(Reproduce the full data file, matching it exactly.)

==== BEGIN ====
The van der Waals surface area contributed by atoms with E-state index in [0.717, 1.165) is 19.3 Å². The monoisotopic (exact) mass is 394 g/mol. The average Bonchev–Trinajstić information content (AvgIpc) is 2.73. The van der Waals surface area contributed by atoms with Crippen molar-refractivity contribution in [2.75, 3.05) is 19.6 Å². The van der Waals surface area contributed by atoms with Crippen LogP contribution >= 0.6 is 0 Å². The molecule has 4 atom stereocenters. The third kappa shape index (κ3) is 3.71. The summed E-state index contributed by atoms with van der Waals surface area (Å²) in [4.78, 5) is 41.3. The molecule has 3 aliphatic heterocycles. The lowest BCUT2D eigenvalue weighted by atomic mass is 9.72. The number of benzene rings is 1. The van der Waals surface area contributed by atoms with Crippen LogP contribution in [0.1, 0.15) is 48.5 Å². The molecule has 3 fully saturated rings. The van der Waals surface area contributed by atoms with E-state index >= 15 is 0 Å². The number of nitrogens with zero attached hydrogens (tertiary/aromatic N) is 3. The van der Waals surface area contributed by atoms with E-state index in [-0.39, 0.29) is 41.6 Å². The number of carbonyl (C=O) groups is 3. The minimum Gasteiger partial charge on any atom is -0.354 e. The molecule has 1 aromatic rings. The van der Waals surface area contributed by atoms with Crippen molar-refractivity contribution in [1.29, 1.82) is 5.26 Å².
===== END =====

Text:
The van der Waals surface area contributed by atoms with E-state index in [0.717, 1.165) is 19.3 Å². The monoisotopic (exact) mass is 394 g/mol. The average Bonchev–Trinajstić information content (AvgIpc) is 2.73. The van der Waals surface area contributed by atoms with Crippen molar-refractivity contribution in [2.75, 3.05) is 19.6 Å². The van der Waals surface area contributed by atoms with Crippen LogP contribution >= 0.6 is 0 Å². The molecule has 4 atom stereocenters. The third kappa shape index (κ3) is 3.71. The summed E-state index contributed by atoms with van der Waals surface area (Å²) in [4.78, 5) is 41.3. The molecule has 3 aliphatic heterocycles. The lowest BCUT2D eigenvalue weighted by atomic mass is 9.72. The number of benzene rings is 1. The van der Waals surface area contributed by atoms with Crippen LogP contribution in [0.1, 0.15) is 48.5 Å². The molecule has 3 fully saturated rings. The van der Waals surface area contributed by atoms with E-state index >= 15 is 0 Å². The number of nitrogens with zero attached hydrogens (tertiary/aromatic N) is 3. The van der Waals surface area contributed by atoms with E-state index in [-0.39, 0.29) is 41.6 Å². The number of carbonyl (C=O) groups is 3. The minimum Gasteiger partial charge on any atom is -0.354 e. The molecule has 1 aromatic rings. The van der Waals surface area contributed by atoms with Crippen molar-refractivity contribution in [1.29, 1.82) is 5.26 Å².